To our knowledge, this obesity prevention intervention is one of the first cluster-RCTs to have targeted first-time parents of infants within an existing health service infrastructure. The current study focused on lifestyle behaviors in first-time mothers post intervention and showed positive impact on two of the targeted dietary patterns, characterized mainly by high-fat or processed foods. The intervention did not influence other maternal health behaviors, having no impact on the consumption of healthier foods (as reflected in the “Fruits and vegetables” pattern), physical activity or TV viewing time.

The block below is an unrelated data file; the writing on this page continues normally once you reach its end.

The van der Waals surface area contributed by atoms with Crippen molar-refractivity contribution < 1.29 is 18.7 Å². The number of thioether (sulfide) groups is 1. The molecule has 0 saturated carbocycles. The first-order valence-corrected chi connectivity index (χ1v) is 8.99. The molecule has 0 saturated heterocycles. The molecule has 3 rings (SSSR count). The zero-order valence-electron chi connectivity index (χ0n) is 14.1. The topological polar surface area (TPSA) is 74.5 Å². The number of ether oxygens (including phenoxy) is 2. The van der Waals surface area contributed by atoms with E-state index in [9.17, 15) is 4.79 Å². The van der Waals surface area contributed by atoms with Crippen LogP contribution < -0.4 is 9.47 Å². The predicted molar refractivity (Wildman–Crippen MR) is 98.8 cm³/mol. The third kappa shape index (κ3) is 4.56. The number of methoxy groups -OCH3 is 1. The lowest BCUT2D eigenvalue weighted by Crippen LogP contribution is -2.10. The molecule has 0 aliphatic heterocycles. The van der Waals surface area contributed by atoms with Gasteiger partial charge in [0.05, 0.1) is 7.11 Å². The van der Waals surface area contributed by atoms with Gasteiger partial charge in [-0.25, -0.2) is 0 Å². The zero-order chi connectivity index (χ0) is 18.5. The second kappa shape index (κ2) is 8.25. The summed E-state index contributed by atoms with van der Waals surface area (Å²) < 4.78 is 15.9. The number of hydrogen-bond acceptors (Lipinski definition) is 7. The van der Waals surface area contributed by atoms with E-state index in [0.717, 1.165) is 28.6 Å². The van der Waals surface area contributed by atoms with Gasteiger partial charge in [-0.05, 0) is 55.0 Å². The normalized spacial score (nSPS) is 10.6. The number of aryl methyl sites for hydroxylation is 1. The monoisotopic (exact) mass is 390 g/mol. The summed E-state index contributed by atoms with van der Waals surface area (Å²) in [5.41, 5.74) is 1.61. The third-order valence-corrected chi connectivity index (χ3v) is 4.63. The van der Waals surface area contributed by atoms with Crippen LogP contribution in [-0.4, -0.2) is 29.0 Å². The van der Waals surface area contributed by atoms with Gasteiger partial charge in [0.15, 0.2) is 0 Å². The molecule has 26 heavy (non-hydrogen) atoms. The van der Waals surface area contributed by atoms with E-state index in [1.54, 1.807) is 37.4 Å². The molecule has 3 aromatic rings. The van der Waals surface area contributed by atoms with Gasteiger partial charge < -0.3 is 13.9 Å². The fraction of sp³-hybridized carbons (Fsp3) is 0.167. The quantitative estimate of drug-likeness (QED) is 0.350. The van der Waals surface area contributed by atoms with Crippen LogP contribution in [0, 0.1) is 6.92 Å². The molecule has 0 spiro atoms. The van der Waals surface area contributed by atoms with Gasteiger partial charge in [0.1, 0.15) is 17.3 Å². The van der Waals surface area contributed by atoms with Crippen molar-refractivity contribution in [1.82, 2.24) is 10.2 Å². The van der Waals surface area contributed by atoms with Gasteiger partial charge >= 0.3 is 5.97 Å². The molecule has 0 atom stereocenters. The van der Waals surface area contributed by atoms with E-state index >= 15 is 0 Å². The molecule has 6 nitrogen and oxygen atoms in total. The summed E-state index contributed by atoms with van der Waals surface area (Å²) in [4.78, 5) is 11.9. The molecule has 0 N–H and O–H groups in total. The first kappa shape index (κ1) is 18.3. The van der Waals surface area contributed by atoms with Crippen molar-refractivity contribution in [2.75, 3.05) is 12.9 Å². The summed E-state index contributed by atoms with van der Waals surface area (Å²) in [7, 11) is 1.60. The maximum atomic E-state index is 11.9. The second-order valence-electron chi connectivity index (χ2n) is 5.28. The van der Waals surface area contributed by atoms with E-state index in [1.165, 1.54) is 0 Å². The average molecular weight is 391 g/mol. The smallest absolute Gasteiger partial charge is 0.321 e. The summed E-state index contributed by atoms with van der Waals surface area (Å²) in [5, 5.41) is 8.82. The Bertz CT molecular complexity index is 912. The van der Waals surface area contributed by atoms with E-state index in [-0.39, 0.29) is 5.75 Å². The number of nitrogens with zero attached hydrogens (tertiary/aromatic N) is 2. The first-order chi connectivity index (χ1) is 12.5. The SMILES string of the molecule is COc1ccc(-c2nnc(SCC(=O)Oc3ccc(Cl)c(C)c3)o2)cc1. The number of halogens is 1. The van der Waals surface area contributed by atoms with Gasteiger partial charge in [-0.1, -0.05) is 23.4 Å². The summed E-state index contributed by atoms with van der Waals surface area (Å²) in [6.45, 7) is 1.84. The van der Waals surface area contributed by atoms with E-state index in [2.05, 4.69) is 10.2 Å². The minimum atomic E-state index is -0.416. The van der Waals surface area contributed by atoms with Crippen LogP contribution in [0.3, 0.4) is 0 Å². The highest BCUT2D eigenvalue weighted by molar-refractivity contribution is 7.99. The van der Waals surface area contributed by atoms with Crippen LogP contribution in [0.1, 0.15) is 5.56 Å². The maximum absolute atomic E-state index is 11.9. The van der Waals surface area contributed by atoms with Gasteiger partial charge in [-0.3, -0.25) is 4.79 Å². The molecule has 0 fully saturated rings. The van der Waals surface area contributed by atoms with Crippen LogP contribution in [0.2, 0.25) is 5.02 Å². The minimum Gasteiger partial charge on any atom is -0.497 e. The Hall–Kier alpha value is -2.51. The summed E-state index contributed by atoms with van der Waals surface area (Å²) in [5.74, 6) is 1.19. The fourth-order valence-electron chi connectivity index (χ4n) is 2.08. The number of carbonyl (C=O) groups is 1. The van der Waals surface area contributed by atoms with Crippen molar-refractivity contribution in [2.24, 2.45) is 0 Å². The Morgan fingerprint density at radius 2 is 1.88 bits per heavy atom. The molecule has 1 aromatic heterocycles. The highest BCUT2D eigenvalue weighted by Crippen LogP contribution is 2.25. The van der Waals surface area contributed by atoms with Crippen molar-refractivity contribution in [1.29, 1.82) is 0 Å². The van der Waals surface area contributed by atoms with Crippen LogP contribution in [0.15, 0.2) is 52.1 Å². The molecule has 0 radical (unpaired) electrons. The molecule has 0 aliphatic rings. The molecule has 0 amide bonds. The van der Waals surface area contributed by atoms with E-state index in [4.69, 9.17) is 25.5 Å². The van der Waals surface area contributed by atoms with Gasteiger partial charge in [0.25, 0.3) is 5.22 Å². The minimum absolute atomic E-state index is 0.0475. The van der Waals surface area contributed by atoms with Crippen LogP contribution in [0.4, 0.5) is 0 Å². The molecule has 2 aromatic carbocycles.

First-time mothers represent an important target group for lifestyle interventions for several reasons. Firstly, young Australian women aged 18–30 y have gained weight faster than their older counterparts over the last decade . Ball and colleagues report that this trend can be accounted for in part by a decrease in physical activity, and an increase in fast-food consumption . Secondly, first-time mothers face additional barriers likely to influence the adoption and maintenance of healthy lifestyle behaviors, due to their new commitments towards child care, housework and shopping [33, 34]. This is a time of transition and greater vulnerability, with significant changes in their biological life, time availability, and both domestic and social situations . Given this context, first-time mothers are likely to be receptive and sensitive to advice and recommendations . In fact, high levels of recruitment and retention were observed in this study (86% of all women agreed to participate, and 9% only lost to follow-up), with results further suggesting that young mothers seem responsive to changing their own behaviors. Finally, the current study provides unique evidence regarding the potential to utilize young mother’s existing social networks as a vehicle through which to deliver health promotion interventions.